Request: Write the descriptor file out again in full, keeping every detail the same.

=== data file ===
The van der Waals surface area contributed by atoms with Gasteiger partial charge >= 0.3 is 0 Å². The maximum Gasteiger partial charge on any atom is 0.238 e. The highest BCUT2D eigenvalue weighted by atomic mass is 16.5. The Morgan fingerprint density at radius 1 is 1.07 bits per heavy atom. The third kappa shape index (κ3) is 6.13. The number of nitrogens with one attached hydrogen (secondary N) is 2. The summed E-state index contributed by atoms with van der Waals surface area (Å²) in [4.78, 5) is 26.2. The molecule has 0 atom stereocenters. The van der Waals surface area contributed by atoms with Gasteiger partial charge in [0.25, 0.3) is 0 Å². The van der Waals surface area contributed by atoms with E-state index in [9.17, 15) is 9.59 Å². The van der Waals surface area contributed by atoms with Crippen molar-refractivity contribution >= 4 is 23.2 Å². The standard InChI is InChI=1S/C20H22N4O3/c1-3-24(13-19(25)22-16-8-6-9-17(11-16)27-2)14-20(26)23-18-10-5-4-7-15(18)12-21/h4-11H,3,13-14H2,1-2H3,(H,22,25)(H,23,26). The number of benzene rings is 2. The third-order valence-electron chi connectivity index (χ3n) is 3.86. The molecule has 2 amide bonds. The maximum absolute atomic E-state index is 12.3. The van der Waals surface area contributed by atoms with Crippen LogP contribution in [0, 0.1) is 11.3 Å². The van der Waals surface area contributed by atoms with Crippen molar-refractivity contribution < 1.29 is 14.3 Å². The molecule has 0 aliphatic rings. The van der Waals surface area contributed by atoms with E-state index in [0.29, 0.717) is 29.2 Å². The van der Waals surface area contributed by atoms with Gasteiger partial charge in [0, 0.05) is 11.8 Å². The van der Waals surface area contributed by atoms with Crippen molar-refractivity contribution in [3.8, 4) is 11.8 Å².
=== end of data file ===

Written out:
The van der Waals surface area contributed by atoms with Gasteiger partial charge >= 0.3 is 0 Å². The maximum Gasteiger partial charge on any atom is 0.238 e. The highest BCUT2D eigenvalue weighted by atomic mass is 16.5. The Morgan fingerprint density at radius 1 is 1.07 bits per heavy atom. The third kappa shape index (κ3) is 6.13. The number of nitrogens with one attached hydrogen (secondary N) is 2. The summed E-state index contributed by atoms with van der Waals surface area (Å²) in [4.78, 5) is 26.2. The molecule has 0 atom stereocenters. The van der Waals surface area contributed by atoms with Gasteiger partial charge in [0.25, 0.3) is 0 Å². The van der Waals surface area contributed by atoms with E-state index in [9.17, 15) is 9.59 Å². The van der Waals surface area contributed by atoms with Crippen molar-refractivity contribution >= 4 is 23.2 Å². The standard InChI is InChI=1S/C20H22N4O3/c1-3-24(13-19(25)22-16-8-6-9-17(11-16)27-2)14-20(26)23-18-10-5-4-7-15(18)12-21/h4-11H,3,13-14H2,1-2H3,(H,22,25)(H,23,26). The number of benzene rings is 2. The third-order valence-electron chi connectivity index (χ3n) is 3.86. The molecule has 2 amide bonds. The maximum absolute atomic E-state index is 12.3. The van der Waals surface area contributed by atoms with Crippen LogP contribution in [0, 0.1) is 11.3 Å². The van der Waals surface area contributed by atoms with Crippen molar-refractivity contribution < 1.29 is 14.3 Å². The molecule has 0 aliphatic rings. The van der Waals surface area contributed by atoms with E-state index in [0.29, 0.717) is 29.2 Å². The van der Waals surface area contributed by atoms with Gasteiger partial charge in [0, 0.05) is 11.8 Å². The van der Waals surface area contributed by atoms with Crippen molar-refractivity contribution in [3.8, 4) is 11.8 Å².